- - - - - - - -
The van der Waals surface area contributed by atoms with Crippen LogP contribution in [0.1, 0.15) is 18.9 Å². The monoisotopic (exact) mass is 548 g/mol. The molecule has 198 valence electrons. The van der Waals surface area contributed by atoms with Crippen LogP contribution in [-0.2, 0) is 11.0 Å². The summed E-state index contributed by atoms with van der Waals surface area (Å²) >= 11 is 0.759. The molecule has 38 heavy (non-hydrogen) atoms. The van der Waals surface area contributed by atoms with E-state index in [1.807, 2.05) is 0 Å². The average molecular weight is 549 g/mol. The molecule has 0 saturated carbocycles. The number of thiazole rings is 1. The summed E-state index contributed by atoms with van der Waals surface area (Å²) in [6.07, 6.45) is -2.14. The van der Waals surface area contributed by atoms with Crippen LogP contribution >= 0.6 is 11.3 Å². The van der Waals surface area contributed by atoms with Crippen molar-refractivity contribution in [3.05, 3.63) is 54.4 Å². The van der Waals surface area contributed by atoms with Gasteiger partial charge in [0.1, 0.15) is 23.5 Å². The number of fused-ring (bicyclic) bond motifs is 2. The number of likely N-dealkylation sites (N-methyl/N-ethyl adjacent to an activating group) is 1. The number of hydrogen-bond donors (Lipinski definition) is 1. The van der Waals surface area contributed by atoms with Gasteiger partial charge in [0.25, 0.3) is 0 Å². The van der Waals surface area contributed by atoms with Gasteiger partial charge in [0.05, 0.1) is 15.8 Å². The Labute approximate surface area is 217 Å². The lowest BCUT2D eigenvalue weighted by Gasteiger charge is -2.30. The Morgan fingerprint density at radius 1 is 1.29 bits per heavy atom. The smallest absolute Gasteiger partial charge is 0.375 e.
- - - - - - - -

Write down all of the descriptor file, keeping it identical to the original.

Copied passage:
The van der Waals surface area contributed by atoms with Crippen LogP contribution in [0.1, 0.15) is 18.9 Å². The monoisotopic (exact) mass is 548 g/mol. The molecule has 198 valence electrons. The van der Waals surface area contributed by atoms with Crippen LogP contribution in [-0.2, 0) is 11.0 Å². The summed E-state index contributed by atoms with van der Waals surface area (Å²) >= 11 is 0.759. The molecule has 38 heavy (non-hydrogen) atoms. The van der Waals surface area contributed by atoms with E-state index in [1.807, 2.05) is 0 Å². The average molecular weight is 549 g/mol. The molecule has 0 saturated carbocycles. The number of thiazole rings is 1. The summed E-state index contributed by atoms with van der Waals surface area (Å²) in [6.07, 6.45) is -2.14. The van der Waals surface area contributed by atoms with Crippen LogP contribution >= 0.6 is 11.3 Å². The van der Waals surface area contributed by atoms with Crippen molar-refractivity contribution in [3.05, 3.63) is 54.4 Å². The van der Waals surface area contributed by atoms with Gasteiger partial charge in [0.1, 0.15) is 23.5 Å². The number of fused-ring (bicyclic) bond motifs is 2. The number of likely N-dealkylation sites (N-methyl/N-ethyl adjacent to an activating group) is 1. The number of hydrogen-bond donors (Lipinski definition) is 1. The van der Waals surface area contributed by atoms with Gasteiger partial charge in [0.25, 0.3) is 0 Å². The van der Waals surface area contributed by atoms with Gasteiger partial charge in [0.05, 0.1) is 15.8 Å². The Labute approximate surface area is 217 Å². The lowest BCUT2D eigenvalue weighted by Gasteiger charge is -2.30. The Morgan fingerprint density at radius 1 is 1.29 bits per heavy atom. The smallest absolute Gasteiger partial charge is 0.375 e.